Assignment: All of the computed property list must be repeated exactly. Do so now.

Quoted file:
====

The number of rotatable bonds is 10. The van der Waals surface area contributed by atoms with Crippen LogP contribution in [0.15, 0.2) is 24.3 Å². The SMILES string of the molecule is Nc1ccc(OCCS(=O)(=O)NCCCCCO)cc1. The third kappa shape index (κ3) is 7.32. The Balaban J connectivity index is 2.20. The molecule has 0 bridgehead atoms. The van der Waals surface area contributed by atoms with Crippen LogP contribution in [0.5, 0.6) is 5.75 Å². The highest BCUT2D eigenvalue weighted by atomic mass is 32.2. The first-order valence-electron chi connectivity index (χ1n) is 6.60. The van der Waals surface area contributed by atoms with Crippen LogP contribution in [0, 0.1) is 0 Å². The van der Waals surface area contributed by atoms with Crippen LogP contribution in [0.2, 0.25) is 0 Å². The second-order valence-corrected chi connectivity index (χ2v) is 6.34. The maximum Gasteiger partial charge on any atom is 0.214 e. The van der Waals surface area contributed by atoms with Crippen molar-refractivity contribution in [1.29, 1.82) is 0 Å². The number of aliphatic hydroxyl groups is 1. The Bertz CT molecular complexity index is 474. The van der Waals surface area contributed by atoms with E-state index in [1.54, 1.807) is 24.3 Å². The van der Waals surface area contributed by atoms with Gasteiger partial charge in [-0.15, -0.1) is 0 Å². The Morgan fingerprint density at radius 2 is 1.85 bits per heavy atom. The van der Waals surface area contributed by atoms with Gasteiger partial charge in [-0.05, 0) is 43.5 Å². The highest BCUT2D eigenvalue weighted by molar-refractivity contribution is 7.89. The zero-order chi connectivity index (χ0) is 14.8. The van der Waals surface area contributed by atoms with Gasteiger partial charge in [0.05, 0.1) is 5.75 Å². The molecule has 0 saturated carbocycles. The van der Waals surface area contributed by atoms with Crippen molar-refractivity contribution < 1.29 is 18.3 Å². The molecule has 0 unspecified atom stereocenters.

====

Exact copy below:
The number of rotatable bonds is 10. The van der Waals surface area contributed by atoms with Crippen LogP contribution in [0.15, 0.2) is 24.3 Å². The SMILES string of the molecule is Nc1ccc(OCCS(=O)(=O)NCCCCCO)cc1. The third kappa shape index (κ3) is 7.32. The Balaban J connectivity index is 2.20. The molecule has 0 bridgehead atoms. The van der Waals surface area contributed by atoms with Crippen LogP contribution in [0.5, 0.6) is 5.75 Å². The highest BCUT2D eigenvalue weighted by atomic mass is 32.2. The first-order valence-electron chi connectivity index (χ1n) is 6.60. The van der Waals surface area contributed by atoms with Crippen LogP contribution in [0, 0.1) is 0 Å². The van der Waals surface area contributed by atoms with Crippen LogP contribution in [0.2, 0.25) is 0 Å². The second-order valence-corrected chi connectivity index (χ2v) is 6.34. The maximum Gasteiger partial charge on any atom is 0.214 e. The van der Waals surface area contributed by atoms with Crippen molar-refractivity contribution in [1.29, 1.82) is 0 Å². The number of aliphatic hydroxyl groups is 1. The Bertz CT molecular complexity index is 474. The van der Waals surface area contributed by atoms with E-state index in [1.54, 1.807) is 24.3 Å². The van der Waals surface area contributed by atoms with Gasteiger partial charge in [-0.15, -0.1) is 0 Å². The Morgan fingerprint density at radius 2 is 1.85 bits per heavy atom. The van der Waals surface area contributed by atoms with Gasteiger partial charge in [-0.05, 0) is 43.5 Å². The highest BCUT2D eigenvalue weighted by molar-refractivity contribution is 7.89. The zero-order chi connectivity index (χ0) is 14.8. The van der Waals surface area contributed by atoms with Gasteiger partial charge in [0.05, 0.1) is 5.75 Å². The molecule has 0 saturated carbocycles. The van der Waals surface area contributed by atoms with Crippen molar-refractivity contribution < 1.29 is 18.3 Å². The molecule has 0 unspecified atom stereocenters.